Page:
Bread, like wine, is pivotal in Judeo-Christian rituals. Both products exemplify the use of human ingenuity to re-create what nature provides, and the fermentation they both require must have seemed nothing less than magical to ancient minds. When toasted, rubbed with garlic and tomato, doused with olive oil and sprinkled with salt like the Catalans do, there are few things more delicious than bread.

Wheat is the most widely cultivated crop on the planet, accounting for about a fifth of all calories consumed by humans and more protein than any other food source. Although we have relied on bread wheat so heavily and for so long (14,000 years-ish), an understanding of its genetics has been a challenge. Its genome has been hard to solve because it is ridiculously complex. The genome is huge, about five times larger than ours. It's hexaploid, meaning it has six copies of each of its chromosomes. More than 85 percent of the genetic sequences among these three sets of chromosome pairs are repetitive DNA, and they are quite similar to each other, making it difficult to tease out which sequences reside where.

The genomes of rice and corn—two other staple grain crops—were solved in 2002 and 2009, respectively. In 2005, the International Wheat Genome Sequencing Consortium determined to get a reference genome of the bread wheat cultivar Chinese Spring. Thirteen years later, the consortium has finally succeeded.

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Give us this day our daily bread… wheat genome

Science - Posted On:2018-08-16 17:00:00 Source: arstechnica

Bread, like wine, is pivotal in Judeo-Christian rituals. Both products exemplify the use of human ingenuity to re-create what nature provides, and the fermentation they both require must have seemed nothing less than magical to ancient minds. When toasted, rubbed with garlic and tomato, doused with olive oil and sprinkled with salt like the Catalans do, there are few things more delicious.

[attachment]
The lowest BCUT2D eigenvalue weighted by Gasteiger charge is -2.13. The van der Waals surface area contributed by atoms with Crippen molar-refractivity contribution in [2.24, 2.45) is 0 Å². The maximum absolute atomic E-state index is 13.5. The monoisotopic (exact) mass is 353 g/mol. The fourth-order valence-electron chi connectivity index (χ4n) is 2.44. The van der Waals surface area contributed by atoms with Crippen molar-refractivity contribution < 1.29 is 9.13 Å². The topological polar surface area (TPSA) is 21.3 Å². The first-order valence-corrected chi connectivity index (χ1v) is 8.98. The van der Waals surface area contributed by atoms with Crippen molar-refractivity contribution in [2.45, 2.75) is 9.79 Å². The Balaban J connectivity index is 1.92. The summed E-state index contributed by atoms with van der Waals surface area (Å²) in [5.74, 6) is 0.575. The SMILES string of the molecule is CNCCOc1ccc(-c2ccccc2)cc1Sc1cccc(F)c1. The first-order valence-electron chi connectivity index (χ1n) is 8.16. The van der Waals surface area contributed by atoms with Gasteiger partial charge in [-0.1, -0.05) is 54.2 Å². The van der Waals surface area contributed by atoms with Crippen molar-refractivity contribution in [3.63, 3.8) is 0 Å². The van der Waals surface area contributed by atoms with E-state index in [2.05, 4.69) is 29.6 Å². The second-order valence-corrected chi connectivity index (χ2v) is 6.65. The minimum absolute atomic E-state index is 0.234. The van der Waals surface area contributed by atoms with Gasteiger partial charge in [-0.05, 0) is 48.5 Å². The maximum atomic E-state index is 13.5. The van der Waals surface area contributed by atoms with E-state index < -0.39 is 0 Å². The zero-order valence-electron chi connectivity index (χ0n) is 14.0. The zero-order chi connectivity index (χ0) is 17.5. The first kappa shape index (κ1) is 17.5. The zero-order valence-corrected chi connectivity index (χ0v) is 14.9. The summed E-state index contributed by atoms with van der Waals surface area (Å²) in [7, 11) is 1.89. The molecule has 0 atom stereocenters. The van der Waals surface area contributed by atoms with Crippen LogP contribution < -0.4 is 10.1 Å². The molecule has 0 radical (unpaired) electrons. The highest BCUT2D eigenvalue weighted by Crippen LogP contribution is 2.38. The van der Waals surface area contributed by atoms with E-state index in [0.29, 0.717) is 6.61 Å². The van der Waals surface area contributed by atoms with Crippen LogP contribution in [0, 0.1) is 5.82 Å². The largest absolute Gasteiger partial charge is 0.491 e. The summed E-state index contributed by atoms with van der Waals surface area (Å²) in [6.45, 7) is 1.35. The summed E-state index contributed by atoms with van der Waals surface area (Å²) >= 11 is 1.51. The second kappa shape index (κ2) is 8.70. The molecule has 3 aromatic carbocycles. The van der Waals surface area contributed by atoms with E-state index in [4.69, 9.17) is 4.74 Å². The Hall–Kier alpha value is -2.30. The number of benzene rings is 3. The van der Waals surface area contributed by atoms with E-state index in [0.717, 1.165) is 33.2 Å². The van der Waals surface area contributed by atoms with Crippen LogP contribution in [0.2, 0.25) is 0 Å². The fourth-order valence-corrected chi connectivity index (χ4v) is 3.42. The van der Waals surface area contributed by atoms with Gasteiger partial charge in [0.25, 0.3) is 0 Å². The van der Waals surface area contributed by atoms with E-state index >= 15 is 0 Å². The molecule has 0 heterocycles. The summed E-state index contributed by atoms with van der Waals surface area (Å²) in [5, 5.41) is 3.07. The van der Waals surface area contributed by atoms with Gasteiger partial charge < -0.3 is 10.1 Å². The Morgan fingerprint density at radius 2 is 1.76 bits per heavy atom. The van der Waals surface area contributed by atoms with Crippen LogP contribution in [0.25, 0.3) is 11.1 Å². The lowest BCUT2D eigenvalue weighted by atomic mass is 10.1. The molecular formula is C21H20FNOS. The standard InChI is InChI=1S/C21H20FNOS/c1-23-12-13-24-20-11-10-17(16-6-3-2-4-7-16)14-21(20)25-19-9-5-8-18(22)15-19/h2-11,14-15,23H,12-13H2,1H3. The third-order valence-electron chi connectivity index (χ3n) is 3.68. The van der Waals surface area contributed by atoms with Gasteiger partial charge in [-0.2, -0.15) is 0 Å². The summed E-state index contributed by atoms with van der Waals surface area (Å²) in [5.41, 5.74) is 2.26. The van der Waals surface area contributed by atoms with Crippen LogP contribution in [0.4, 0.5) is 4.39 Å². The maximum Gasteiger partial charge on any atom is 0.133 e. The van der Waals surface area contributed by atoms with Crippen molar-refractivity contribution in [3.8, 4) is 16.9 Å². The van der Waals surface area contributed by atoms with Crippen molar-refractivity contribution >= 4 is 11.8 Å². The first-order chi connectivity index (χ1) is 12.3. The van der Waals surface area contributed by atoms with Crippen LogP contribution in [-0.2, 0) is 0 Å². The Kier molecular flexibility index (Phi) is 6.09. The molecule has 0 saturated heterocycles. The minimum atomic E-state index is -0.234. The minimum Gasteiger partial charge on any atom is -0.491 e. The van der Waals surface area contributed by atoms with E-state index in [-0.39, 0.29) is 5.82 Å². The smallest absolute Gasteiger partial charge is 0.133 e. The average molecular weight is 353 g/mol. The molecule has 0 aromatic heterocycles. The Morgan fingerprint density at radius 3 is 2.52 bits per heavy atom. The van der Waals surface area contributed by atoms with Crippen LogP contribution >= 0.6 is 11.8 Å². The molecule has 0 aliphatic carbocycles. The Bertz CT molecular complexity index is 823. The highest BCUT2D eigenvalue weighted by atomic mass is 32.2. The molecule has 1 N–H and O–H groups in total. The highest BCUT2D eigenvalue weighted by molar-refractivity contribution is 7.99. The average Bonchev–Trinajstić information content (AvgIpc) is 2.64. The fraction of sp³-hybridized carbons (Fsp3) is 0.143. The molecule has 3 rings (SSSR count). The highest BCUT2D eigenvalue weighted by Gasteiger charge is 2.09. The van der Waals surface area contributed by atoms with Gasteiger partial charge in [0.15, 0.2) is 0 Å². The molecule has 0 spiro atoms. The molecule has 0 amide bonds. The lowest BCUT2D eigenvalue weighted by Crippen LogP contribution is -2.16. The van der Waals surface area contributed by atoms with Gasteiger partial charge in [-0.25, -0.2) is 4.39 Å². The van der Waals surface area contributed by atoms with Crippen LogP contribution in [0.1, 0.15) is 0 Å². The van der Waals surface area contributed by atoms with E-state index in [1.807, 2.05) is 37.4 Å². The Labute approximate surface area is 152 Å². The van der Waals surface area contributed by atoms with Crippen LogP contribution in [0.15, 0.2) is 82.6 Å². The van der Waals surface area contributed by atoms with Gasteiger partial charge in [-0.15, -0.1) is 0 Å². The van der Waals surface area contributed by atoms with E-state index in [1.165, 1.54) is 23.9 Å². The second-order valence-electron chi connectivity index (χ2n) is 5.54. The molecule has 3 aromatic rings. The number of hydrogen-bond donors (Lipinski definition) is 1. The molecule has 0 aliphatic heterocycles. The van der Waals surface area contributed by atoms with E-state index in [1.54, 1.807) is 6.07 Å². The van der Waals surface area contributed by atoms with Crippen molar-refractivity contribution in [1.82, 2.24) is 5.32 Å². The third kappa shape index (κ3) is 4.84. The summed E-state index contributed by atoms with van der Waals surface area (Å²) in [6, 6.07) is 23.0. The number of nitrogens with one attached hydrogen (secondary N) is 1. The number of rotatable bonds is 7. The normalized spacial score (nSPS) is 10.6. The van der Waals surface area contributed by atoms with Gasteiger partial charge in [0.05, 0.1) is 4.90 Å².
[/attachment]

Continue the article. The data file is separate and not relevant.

Wheat is the most widely cultivated crop on the planet, accounting for about a fifth of all calories consumed by humans and more protein than any other food source. Although we have relied on bread wheat so heavily and for so long (14,000 years-ish), an understanding of its genetics has been a challenge. Is genome has been hard to solve because it is ridiculously complex. It is huge, about five times larger than ours. It is hexaploid, meaning it has six copies of each of its chromosomes. More than 85 percent of the genetic sequences among these three sets of chromosome pairs are repetitive DNA, and they are quite similar to each other, making it difficult to tease out which sequences reside where.

The genomes of rice and corn—two other staple grain crops—were solved in 2002 and 2009, respectively. In 2005, the International Wheat Genome Sequencing Consortium determined to get a reference genome of the bread wheat cultivar Chinese Spring. Thirteen years later, the consoritum has finally succeeded.